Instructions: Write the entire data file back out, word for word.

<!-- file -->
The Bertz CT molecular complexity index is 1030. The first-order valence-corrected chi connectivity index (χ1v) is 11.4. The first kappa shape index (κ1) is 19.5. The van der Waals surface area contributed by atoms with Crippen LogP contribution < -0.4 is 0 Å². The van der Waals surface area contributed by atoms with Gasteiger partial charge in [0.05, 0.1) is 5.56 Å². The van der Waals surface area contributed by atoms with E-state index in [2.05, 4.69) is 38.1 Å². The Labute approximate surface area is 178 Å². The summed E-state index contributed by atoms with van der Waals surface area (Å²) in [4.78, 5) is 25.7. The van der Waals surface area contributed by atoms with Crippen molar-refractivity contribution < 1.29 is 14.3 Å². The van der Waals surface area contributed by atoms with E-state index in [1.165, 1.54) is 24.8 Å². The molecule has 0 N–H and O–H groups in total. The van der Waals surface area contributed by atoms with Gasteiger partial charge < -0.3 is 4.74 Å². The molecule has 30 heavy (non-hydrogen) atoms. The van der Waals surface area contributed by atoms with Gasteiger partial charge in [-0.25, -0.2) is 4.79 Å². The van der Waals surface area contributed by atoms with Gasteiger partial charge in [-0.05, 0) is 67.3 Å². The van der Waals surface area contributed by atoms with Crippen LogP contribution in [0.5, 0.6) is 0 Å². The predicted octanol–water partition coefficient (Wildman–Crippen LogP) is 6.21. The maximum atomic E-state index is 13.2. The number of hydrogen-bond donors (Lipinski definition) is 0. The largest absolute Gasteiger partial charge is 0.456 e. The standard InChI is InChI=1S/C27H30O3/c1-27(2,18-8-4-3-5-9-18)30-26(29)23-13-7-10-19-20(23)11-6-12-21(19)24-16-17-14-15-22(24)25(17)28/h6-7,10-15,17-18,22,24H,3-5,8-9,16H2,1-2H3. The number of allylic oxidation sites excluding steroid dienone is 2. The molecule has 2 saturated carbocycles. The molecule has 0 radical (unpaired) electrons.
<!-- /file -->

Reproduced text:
The Bertz CT molecular complexity index is 1030. The first-order valence-corrected chi connectivity index (χ1v) is 11.4. The first kappa shape index (κ1) is 19.5. The van der Waals surface area contributed by atoms with Crippen LogP contribution < -0.4 is 0 Å². The van der Waals surface area contributed by atoms with Gasteiger partial charge in [0.05, 0.1) is 5.56 Å². The van der Waals surface area contributed by atoms with E-state index in [2.05, 4.69) is 38.1 Å². The Labute approximate surface area is 178 Å². The summed E-state index contributed by atoms with van der Waals surface area (Å²) in [4.78, 5) is 25.7. The van der Waals surface area contributed by atoms with Crippen molar-refractivity contribution < 1.29 is 14.3 Å². The van der Waals surface area contributed by atoms with E-state index in [1.165, 1.54) is 24.8 Å². The molecule has 0 N–H and O–H groups in total. The van der Waals surface area contributed by atoms with Gasteiger partial charge < -0.3 is 4.74 Å². The molecule has 30 heavy (non-hydrogen) atoms. The van der Waals surface area contributed by atoms with Gasteiger partial charge in [-0.25, -0.2) is 4.79 Å². The van der Waals surface area contributed by atoms with Gasteiger partial charge in [-0.05, 0) is 67.3 Å². The van der Waals surface area contributed by atoms with Crippen LogP contribution in [0.5, 0.6) is 0 Å². The predicted octanol–water partition coefficient (Wildman–Crippen LogP) is 6.21. The maximum atomic E-state index is 13.2. The number of hydrogen-bond donors (Lipinski definition) is 0. The largest absolute Gasteiger partial charge is 0.456 e. The standard InChI is InChI=1S/C27H30O3/c1-27(2,18-8-4-3-5-9-18)30-26(29)23-13-7-10-19-20(23)11-6-12-21(19)24-16-17-14-15-22(24)25(17)28/h6-7,10-15,17-18,22,24H,3-5,8-9,16H2,1-2H3. The number of allylic oxidation sites excluding steroid dienone is 2. The molecule has 2 saturated carbocycles. The molecule has 0 radical (unpaired) electrons.